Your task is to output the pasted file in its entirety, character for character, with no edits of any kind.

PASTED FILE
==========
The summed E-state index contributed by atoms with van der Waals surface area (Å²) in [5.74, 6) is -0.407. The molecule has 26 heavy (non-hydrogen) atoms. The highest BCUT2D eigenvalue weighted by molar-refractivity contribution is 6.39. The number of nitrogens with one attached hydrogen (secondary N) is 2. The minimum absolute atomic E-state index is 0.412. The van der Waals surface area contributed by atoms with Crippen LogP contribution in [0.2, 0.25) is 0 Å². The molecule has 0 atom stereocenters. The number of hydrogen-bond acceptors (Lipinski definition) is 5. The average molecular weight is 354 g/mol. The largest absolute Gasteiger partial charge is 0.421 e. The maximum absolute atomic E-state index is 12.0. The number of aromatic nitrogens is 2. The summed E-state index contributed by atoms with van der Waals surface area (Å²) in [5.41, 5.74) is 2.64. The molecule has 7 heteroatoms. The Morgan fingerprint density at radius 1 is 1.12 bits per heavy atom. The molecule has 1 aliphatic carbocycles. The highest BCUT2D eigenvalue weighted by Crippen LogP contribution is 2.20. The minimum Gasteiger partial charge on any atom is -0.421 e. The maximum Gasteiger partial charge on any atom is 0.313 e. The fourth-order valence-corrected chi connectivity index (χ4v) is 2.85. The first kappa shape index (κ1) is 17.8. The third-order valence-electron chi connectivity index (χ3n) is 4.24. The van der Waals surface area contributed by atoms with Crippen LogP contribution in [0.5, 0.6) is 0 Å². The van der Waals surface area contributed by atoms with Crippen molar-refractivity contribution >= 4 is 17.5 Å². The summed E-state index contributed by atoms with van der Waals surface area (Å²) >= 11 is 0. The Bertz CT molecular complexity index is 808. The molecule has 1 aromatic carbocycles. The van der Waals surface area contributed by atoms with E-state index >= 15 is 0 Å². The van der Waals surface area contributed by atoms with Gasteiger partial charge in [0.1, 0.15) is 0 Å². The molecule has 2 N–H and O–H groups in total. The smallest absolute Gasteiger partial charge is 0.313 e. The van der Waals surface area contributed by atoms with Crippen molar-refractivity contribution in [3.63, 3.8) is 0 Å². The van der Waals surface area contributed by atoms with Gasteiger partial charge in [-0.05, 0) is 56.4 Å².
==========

The summed E-state index contributed by atoms with van der Waals surface area (Å²) in [5.74, 6) is -0.407. The molecule has 26 heavy (non-hydrogen) atoms. The highest BCUT2D eigenvalue weighted by molar-refractivity contribution is 6.39. The number of nitrogens with one attached hydrogen (secondary N) is 2. The minimum absolute atomic E-state index is 0.412. The van der Waals surface area contributed by atoms with Crippen LogP contribution in [0.2, 0.25) is 0 Å². The molecule has 0 atom stereocenters. The number of hydrogen-bond acceptors (Lipinski definition) is 5. The average molecular weight is 354 g/mol. The largest absolute Gasteiger partial charge is 0.421 e. The maximum absolute atomic E-state index is 12.0. The number of aromatic nitrogens is 2. The summed E-state index contributed by atoms with van der Waals surface area (Å²) in [5.41, 5.74) is 2.64. The molecule has 7 heteroatoms. The Morgan fingerprint density at radius 1 is 1.12 bits per heavy atom. The molecule has 1 aliphatic carbocycles. The highest BCUT2D eigenvalue weighted by Crippen LogP contribution is 2.20. The minimum Gasteiger partial charge on any atom is -0.421 e. The maximum Gasteiger partial charge on any atom is 0.313 e. The fourth-order valence-corrected chi connectivity index (χ4v) is 2.85. The first kappa shape index (κ1) is 17.8. The third-order valence-electron chi connectivity index (χ3n) is 4.24. The van der Waals surface area contributed by atoms with Crippen LogP contribution in [0.5, 0.6) is 0 Å². The van der Waals surface area contributed by atoms with Crippen molar-refractivity contribution >= 4 is 17.5 Å². The summed E-state index contributed by atoms with van der Waals surface area (Å²) >= 11 is 0. The Bertz CT molecular complexity index is 808. The molecule has 1 aromatic carbocycles. The van der Waals surface area contributed by atoms with E-state index >= 15 is 0 Å². The van der Waals surface area contributed by atoms with Gasteiger partial charge in [0.1, 0.15) is 0 Å². The molecule has 2 N–H and O–H groups in total. The smallest absolute Gasteiger partial charge is 0.313 e. The van der Waals surface area contributed by atoms with Crippen molar-refractivity contribution in [3.63, 3.8) is 0 Å². The van der Waals surface area contributed by atoms with Gasteiger partial charge in [-0.05, 0) is 56.4 Å².